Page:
Supreme Court justices seem inclined to side with abortion providers in Texas


Abortion-rights supporters and opponents rally outside the Supreme Court on Monday, as the justices heard arguments about Texas' controversial abortion law.
Jacquelyn Martin, AP

Abortion-rights supporters and opponents rally outside the Supreme Court on Monday, as the justices heard arguments about Texas' controversial abortion law.

Updated November 1, 2021 at 2:41 PM ET

The Supreme Court appeared inclined Monday to allow abortion providers to challenge a controversial Texas law that in effect bans all abortions after six weeks of pregnancy, which is before most women know they are pregnant.

In more than three hours of oral arguments, the court heard two separate challenges from the U.S. Justice Department and abortion providers over the law. The court's conservative majority appeared skeptical of the Biden administration's challenge to the law.

The court was considering the following two questions:

  • whether "the state can insulate from federal-court review a law that prohibits the exercise of a constitutional right by delegating to the general public the authority to enforce that prohibition through civil action";
  • and can "the United States bring suit in federal court and obtain injunctive or declaratory relief against the State, state court judges, state court clerks, other state officials, or all private parties to prohibit S.B. 8 from being enforced."

The justices appeared more open to the first question. Justice Brett Kavanaugh, a conservative, said the Texas law "exploited" a loophole in court precedent and asked if the court should "close that loophole."

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But on the second, the court's conservative majority appeared skeptical. Kavanaugh called the Justice Department's lawsuit "irregular and unusual."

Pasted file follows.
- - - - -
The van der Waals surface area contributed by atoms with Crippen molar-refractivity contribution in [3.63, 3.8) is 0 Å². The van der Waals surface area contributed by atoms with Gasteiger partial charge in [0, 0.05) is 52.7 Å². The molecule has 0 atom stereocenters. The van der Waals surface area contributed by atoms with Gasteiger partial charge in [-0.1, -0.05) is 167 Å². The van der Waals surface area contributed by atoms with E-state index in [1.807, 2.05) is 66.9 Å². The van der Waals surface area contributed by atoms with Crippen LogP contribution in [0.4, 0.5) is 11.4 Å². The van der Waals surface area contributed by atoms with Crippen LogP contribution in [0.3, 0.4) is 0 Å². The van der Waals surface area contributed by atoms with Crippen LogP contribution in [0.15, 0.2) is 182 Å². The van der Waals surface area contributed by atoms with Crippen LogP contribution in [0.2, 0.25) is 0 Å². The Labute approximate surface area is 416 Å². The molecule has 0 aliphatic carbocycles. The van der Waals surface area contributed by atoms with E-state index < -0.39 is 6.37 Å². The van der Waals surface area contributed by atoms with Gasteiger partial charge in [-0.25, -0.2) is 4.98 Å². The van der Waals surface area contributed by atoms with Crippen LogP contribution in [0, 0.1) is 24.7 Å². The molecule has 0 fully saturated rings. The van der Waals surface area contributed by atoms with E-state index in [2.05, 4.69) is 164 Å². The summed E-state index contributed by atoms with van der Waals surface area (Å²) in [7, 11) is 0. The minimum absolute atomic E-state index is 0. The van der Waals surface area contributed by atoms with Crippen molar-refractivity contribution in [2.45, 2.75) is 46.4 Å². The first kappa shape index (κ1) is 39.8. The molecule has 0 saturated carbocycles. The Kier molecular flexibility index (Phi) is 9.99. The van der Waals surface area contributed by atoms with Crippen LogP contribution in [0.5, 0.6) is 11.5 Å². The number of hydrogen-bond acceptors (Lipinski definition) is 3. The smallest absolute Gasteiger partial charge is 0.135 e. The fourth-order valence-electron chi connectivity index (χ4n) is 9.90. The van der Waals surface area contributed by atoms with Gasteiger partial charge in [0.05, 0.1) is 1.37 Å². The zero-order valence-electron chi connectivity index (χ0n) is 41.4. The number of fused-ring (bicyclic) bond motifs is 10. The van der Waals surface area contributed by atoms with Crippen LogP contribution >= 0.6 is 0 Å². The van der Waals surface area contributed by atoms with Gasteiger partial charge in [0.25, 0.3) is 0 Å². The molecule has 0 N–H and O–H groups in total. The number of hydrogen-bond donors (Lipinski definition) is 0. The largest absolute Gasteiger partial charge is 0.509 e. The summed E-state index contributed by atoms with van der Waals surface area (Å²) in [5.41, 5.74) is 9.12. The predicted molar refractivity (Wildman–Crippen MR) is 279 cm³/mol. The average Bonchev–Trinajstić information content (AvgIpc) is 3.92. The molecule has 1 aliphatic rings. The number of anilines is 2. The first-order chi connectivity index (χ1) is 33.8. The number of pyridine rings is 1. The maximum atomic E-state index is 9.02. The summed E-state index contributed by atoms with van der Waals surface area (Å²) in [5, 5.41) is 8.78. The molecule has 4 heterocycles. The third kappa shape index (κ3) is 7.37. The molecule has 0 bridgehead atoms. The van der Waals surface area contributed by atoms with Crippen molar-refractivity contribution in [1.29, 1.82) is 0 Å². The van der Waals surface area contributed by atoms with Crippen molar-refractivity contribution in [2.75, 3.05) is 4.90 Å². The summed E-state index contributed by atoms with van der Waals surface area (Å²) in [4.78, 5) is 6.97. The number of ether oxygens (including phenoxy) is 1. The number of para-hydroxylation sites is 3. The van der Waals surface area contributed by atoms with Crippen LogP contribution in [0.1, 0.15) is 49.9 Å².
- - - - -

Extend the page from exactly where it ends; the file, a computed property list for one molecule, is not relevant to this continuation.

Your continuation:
This is the second time that the novel Texas law has come before the court. In a midnight ruling two months ago, the court, by a 5-4 vote, allowed the law to go into effect over the protests of the court's three liberals and its conservative chief justice, John Roberts.

Indeed, those who wrote the law have boasted about how it is designed to avoid review in the federal courts.

Specifically, the Texas law, known as S.B. 8, in effect bans abortions after six weeks, when many women don't yet know they are pregnant. It contains no exceptions for rape or incest, and it has only a limited and ill-defined exception for a "medical emergency." But most importantly, the law's enforcement mechanism is to allow anyone who aids and abets an abortion to be sued by any private citizen for a minimum of $10,000. As a result, abortions in Texas have come to a virtual halt.

On Monday, the case was back before the Supreme Court, which has expedited briefing and arguments even more quickly than it expedited the case against President Richard Nixon at the height of the Watergate scandal in 1974.

And yet a majority of the court has let the Texas law remain in place even as it is being challenged as unconstitutional.

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